“Painting is easy when you don’t know what you’re doing, but very difficult when you do.” – Edgar Degas
“Be who you are and say what you feel because those who mind don’t matter, and those who matter don’t mind.” Dr. Suess
This doctor gives great advice! Why do some of us ( Um, me ) have a tendency to shrink ourselves for the sake of being concerned what others will think ? I love it when I meet people that have moved on from the opinions of “others,” they are a breath of fresh air and an inspiration to be around.
“What do I want to express? The subject means little. The arrangement, the design, colour, shape, depth, light, space, mood, movement, balance, not one or all of these fits the bill. There is something additional, a breath that draws you into its breathing, a heartbeat that pounds on yours, a recognition of the oneness of all things.” – Emily Carr
It’s the unknowable knowing, that “something” that speaks to us with a volition of its own and completes the dialogue between muse and recipient. Emily’s words capture this eloquently.
“To practice any art, no matter how well or how badly, is a way to make your soul grow, for heaven’s sake. Just do it.” Kurt Vonnegut
The work is important in that it isn’t “Important.” It’s all in the doing. Watch a toddler with paper and paint. She creates like it’s the most natural thing to do, and isn’t it? It doesn’t matter what the subject matter is and of course it doesn’t matter how it “Looks.” A toddler doesn’t care, she is absorbed in the moment, and as adults looking on we don’t care either. It’s beautiful, whatever it is they’ve made, it’s genius. Let’s be that!
“Whether you succeed or not is irrelevant, there is no such thing. Making your unknown known is the important thing.”
– Georgia O’Keeffe
Georgia O’keeffe is one of my favourite artists. And I also admire her character, she was so much her own person. And I love this quote for its forthright grounding in reality. Drop the pretence, the striving, and contortions to grab the proverbial gold ring, it’s only a mirage. Simply make your unknown known. Then take a long solitary walk in the foot hills of Taos. (ah, if only)
“Inspiration exists, but it has to find you working.” Pablo Picasso
So much depends on just showing up to the canvas, the page, the wheel. Picking up the instrument. Steven Pressfield’s book The War of Art has a great quote by the playwright Somerset Maugham that nails it.
“I write only when inspiration strikes. Fortunately it strikes every morning at nine o’clock sharp.”
Even if it means sitting and staring at the canvas, the page, etc, for an hour and a half, you show up. This is such an important key to tapping into the creative process, not to wait for inspiration or the right “mood,” but to show up, ready and open. Even it’s to stare into space for an hour, I’m here and ready. And If I become tired of staring then I start, make some move, to engage, and even if it’s crap, something may very well come out of it. If not, that’s ok, tomorrow I’ll be back at the “desk”. Same time same place.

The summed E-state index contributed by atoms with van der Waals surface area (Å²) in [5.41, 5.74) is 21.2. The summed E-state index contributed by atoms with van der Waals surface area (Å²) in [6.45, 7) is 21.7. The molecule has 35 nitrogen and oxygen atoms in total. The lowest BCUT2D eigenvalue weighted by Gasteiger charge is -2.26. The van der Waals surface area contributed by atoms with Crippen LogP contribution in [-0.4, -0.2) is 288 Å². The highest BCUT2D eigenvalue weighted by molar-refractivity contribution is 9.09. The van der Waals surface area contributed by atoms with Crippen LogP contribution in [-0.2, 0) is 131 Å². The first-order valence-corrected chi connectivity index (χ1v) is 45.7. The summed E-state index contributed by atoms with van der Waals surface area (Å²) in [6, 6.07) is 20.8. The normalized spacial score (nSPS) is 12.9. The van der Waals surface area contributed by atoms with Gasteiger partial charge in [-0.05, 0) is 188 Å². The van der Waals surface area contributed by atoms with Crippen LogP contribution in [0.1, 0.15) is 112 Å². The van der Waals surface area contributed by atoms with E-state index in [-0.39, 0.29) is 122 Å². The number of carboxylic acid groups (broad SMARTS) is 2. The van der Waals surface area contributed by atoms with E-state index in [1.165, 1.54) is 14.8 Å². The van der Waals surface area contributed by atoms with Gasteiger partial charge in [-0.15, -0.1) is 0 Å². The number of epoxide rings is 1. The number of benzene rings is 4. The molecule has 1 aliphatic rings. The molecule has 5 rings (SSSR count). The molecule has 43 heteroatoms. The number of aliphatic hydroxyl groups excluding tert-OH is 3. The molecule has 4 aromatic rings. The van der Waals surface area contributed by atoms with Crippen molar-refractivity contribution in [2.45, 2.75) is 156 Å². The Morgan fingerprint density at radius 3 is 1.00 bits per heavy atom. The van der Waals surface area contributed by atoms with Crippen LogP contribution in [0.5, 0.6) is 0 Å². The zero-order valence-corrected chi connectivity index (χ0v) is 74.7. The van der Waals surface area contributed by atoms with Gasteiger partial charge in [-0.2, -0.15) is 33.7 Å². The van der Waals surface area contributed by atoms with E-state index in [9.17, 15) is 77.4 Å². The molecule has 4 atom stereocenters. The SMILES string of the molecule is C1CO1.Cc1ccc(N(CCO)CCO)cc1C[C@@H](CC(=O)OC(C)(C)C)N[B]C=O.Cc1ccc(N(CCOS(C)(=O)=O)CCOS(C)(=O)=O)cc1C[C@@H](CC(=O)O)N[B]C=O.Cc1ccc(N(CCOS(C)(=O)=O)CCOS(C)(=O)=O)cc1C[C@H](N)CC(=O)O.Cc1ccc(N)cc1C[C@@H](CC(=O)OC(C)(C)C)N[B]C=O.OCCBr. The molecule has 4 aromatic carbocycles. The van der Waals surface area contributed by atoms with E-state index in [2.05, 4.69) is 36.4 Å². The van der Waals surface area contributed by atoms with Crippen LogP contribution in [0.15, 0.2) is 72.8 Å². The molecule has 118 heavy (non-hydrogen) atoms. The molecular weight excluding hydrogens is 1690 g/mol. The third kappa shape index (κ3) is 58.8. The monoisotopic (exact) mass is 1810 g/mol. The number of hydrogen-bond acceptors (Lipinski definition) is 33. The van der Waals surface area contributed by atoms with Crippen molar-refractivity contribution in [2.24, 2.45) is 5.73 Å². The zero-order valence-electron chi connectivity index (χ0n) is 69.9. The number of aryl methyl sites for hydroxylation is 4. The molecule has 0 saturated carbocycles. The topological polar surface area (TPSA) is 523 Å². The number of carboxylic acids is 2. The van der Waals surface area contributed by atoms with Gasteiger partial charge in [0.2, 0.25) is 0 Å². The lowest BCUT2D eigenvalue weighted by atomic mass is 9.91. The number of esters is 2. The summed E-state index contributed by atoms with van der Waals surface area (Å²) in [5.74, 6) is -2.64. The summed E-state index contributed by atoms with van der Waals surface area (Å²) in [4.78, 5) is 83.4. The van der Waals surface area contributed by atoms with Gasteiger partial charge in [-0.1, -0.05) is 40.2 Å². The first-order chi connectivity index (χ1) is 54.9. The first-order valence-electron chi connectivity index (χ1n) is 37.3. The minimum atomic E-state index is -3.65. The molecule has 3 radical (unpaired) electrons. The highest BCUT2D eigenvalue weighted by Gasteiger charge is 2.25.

“To be a creator is to invite others to load their slingshots with rocks of disparagement and try to shoot you down,”
Grant Faulkner from his article, Overcoming Creative Wounds
Everyone’s got an opinion. We are hard wired for critical thinking, judging, assessing. It’s part of our survival mechanism, part of our Fight or Flight response. Reactions and judgements to something new or different that saved our skin, prehistoric and modern. Will this hurt me? Can I use/eat this? What the hell is that!? But in some cases it’s just jealously. Some don’t want to see you do something innovative or unique- because they didn’t think of it first!
Of course the antidote is to push through, deflecting the slings and arrows and to carry on. Easier said than done though ~
“Don’t think. Thinking is the enemy of creativity. It’s self-conscious, and anything self-conscious is lousy. You can’t try to do things. You simply must do things.”
I think this is one of my favourite quotes, and what I struggle with constantly. Being self- conscious, over-thinking, when I really want abandon. Abandon at the canvas, abandon at the page, abandon in singing. I recognize when I’m hesitating, when self consciousness tightens its strangle hold. And I recognize the antidote: To act! No matter the outcome! Have the courage to suck, and suck some more! Dare to be lousy!
But then I get self conscious. Sigh.
“Great things are not done by impulse, but a series of small things brought together.” Vincent Van Gogh
Those lightening bolts of inspiration, the creative energy that can burst out like a broken water main to land on a page, or a canvas, or an instrument has had its long formation from a series of tiny elements of thoughts, and experience and observations collected; steeped and layered over a time.
“Creativity requires the courage to let go of certainties.”
This Monday prompt is a quote from Erich Fromm, a social psychologist, a psychoanalyst and philosopher.
Why do I feel apprehensive when faced with a blank page in a sketchbook, or a blank canvas, but have no such apprehension when facing a blank page waiting to be written on?
Not letting go and to allow myself to make a mark on a fresh surface feels different than writing. I can write with abandon, but the other I hesitate. Do I worry that I’ll waste material? There’s an issue right there- the word worry. Not conducive to creative endeavours.
In writing on a laptop I can delete and begin again without concern about the paper I’d be going through. But paint, canvas, brushes and good drawing paper is expensive. Can I be exploratory and playful with the medium; can I justify the cost when I can’t be certain anything will come of the work? So I become tentative.